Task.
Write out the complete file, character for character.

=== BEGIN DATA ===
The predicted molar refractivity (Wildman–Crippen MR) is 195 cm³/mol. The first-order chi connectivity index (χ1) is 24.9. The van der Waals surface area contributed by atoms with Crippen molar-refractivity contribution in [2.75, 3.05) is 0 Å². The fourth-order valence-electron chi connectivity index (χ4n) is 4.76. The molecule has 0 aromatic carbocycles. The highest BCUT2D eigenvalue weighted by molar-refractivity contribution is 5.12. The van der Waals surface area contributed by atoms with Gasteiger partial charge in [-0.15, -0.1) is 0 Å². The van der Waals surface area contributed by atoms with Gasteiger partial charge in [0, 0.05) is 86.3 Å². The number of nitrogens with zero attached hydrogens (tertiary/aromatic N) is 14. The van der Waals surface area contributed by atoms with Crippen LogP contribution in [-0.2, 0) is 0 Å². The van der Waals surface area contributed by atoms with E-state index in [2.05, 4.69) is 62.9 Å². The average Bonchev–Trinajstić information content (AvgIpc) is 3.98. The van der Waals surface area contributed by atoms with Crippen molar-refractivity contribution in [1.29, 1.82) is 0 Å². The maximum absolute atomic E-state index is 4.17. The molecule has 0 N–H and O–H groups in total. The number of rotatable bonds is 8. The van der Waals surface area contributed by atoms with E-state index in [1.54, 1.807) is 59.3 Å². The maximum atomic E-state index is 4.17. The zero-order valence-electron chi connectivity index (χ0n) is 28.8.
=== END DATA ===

The predicted molar refractivity (Wildman–Crippen MR) is 195 cm³/mol. The first-order chi connectivity index (χ1) is 24.9. The van der Waals surface area contributed by atoms with Crippen molar-refractivity contribution in [2.75, 3.05) is 0 Å². The fourth-order valence-electron chi connectivity index (χ4n) is 4.76. The molecule has 0 aromatic carbocycles. The highest BCUT2D eigenvalue weighted by molar-refractivity contribution is 5.12. The van der Waals surface area contributed by atoms with Gasteiger partial charge in [-0.15, -0.1) is 0 Å². The van der Waals surface area contributed by atoms with Gasteiger partial charge in [0, 0.05) is 86.3 Å². The number of nitrogens with zero attached hydrogens (tertiary/aromatic N) is 14. The van der Waals surface area contributed by atoms with Crippen LogP contribution in [-0.2, 0) is 0 Å². The van der Waals surface area contributed by atoms with E-state index in [2.05, 4.69) is 62.9 Å². The average Bonchev–Trinajstić information content (AvgIpc) is 3.98. The van der Waals surface area contributed by atoms with Crippen molar-refractivity contribution in [1.29, 1.82) is 0 Å². The maximum absolute atomic E-state index is 4.17. The molecule has 0 N–H and O–H groups in total. The number of rotatable bonds is 8. The van der Waals surface area contributed by atoms with E-state index in [1.54, 1.807) is 59.3 Å². The maximum atomic E-state index is 4.17. The zero-order valence-electron chi connectivity index (χ0n) is 28.8.